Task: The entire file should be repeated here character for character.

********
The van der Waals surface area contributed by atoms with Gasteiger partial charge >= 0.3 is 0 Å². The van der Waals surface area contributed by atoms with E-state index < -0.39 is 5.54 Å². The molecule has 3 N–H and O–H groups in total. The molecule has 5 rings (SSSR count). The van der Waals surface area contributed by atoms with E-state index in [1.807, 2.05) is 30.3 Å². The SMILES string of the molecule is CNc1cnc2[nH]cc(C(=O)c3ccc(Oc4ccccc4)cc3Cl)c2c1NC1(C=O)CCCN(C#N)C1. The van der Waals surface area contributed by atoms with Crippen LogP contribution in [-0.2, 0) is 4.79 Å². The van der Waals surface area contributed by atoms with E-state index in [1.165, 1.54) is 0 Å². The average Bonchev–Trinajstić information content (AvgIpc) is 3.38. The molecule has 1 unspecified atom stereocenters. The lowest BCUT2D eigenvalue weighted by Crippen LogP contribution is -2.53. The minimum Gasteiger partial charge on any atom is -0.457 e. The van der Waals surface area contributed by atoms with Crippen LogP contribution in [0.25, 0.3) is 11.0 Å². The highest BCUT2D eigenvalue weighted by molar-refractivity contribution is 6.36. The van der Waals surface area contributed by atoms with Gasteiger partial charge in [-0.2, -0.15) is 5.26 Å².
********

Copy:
The van der Waals surface area contributed by atoms with Gasteiger partial charge >= 0.3 is 0 Å². The van der Waals surface area contributed by atoms with E-state index < -0.39 is 5.54 Å². The molecule has 3 N–H and O–H groups in total. The molecule has 5 rings (SSSR count). The van der Waals surface area contributed by atoms with E-state index in [1.807, 2.05) is 30.3 Å². The SMILES string of the molecule is CNc1cnc2[nH]cc(C(=O)c3ccc(Oc4ccccc4)cc3Cl)c2c1NC1(C=O)CCCN(C#N)C1. The van der Waals surface area contributed by atoms with Crippen LogP contribution in [-0.2, 0) is 4.79 Å². The van der Waals surface area contributed by atoms with E-state index in [1.165, 1.54) is 0 Å². The average Bonchev–Trinajstić information content (AvgIpc) is 3.38. The molecule has 1 unspecified atom stereocenters. The lowest BCUT2D eigenvalue weighted by Crippen LogP contribution is -2.53. The minimum Gasteiger partial charge on any atom is -0.457 e. The van der Waals surface area contributed by atoms with Crippen LogP contribution in [0.25, 0.3) is 11.0 Å². The highest BCUT2D eigenvalue weighted by molar-refractivity contribution is 6.36. The van der Waals surface area contributed by atoms with Gasteiger partial charge in [-0.2, -0.15) is 5.26 Å².